Mitshuap (“house” in Innu-aimun) represents the beginning of a new era for singer-songwriter Karen Pinette Fontaine, aka Kanen. With Simon Walls and Jérémie Essiambre at her side, she is moving towards a more cavernous, gritty, and assertive alternative rock. However, she knows how to stay close to her roots, as much musically as thematically: songs with grilled guitars are mixed with others more stripped down, ukulele (or guitar) and voice formula. Identity quest, home, coldness of statistics and “artificial suns” of the city, these are some of the themes treated.
But not everything is grey. In fact, Mitshuap carries a quarrel between exhaustion and hope, it oscillates between two extremes. A twilight heaviness hangs over the tracks, both in terms of sound and lyrics. The album opens on a serious tone with Assi (Earth) and its atmosphere evoking an environmental post-apocalypse. The guitars of Tshekat (Almost) are languid, those of Nimueshtaten nete (I miss there) are hoarse, tired, but no less felt. Louis-Jean Cormier’s well-known voice blends in well. Sometimes, we leave the sorrows for a moment to look at the sky, admire the stars, the meteors, listen to the silence.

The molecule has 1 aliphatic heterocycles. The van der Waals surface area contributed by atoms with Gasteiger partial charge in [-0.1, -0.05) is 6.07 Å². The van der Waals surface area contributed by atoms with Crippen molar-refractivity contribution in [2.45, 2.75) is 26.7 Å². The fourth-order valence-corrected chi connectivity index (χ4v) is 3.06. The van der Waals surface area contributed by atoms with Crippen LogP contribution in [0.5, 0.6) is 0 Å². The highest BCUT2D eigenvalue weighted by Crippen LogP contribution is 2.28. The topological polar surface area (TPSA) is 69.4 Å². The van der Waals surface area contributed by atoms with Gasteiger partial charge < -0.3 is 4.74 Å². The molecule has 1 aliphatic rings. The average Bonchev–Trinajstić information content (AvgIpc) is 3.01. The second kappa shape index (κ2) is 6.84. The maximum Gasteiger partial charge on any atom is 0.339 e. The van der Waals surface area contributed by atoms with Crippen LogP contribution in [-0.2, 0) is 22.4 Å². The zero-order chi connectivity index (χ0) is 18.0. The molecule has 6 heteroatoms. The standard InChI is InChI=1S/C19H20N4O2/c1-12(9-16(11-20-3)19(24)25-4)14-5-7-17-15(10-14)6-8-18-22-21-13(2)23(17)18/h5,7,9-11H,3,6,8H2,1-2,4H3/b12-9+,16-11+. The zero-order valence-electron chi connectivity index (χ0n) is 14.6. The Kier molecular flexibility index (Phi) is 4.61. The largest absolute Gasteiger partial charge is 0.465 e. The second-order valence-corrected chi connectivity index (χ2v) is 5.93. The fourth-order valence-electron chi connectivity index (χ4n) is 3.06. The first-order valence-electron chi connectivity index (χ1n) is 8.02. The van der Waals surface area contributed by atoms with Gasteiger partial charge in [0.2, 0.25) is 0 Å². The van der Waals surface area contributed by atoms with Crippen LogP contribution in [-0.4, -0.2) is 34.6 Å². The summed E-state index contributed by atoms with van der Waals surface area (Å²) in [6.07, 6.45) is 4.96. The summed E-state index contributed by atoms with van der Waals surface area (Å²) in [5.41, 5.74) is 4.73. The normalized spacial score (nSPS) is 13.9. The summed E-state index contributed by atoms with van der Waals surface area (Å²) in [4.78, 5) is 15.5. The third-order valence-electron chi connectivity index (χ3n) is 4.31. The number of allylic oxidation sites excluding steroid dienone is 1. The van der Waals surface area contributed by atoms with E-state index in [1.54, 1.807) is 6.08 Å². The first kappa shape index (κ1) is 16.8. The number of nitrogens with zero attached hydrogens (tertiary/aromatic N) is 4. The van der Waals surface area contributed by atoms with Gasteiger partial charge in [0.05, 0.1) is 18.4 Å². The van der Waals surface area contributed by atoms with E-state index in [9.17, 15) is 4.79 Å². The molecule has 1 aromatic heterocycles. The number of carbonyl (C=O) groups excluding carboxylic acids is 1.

On this album, Kanen sings about ambivalence and anger, both in French and in the Innu language. Here, the private is political, and the two marry, flowing together from stream to stream to stream again. She sings for herself, but also for all the missing and forgotten Aboriginal women, for the people who demonstrate in the streets. She sings for a “big girl” who is as much her as anyone else, reassuring her, telling her that we can afford not to know everything. It is telling the other what we would have liked to be told, that there is still hope, attention, time.
Mitshuap, finally, is the house. Initially a question, the theme eventually asserts itself. Kanen shows that to say is to be said. She searches for herself and ends up finding, if not a clear answer, parcels of light, a few clues of clarity here and there, rare jewels of meaning that we collect in our identity piggy bank. But rather than keeping them to herself, she offers them generously in a strong, raw work, certain to touch many souls.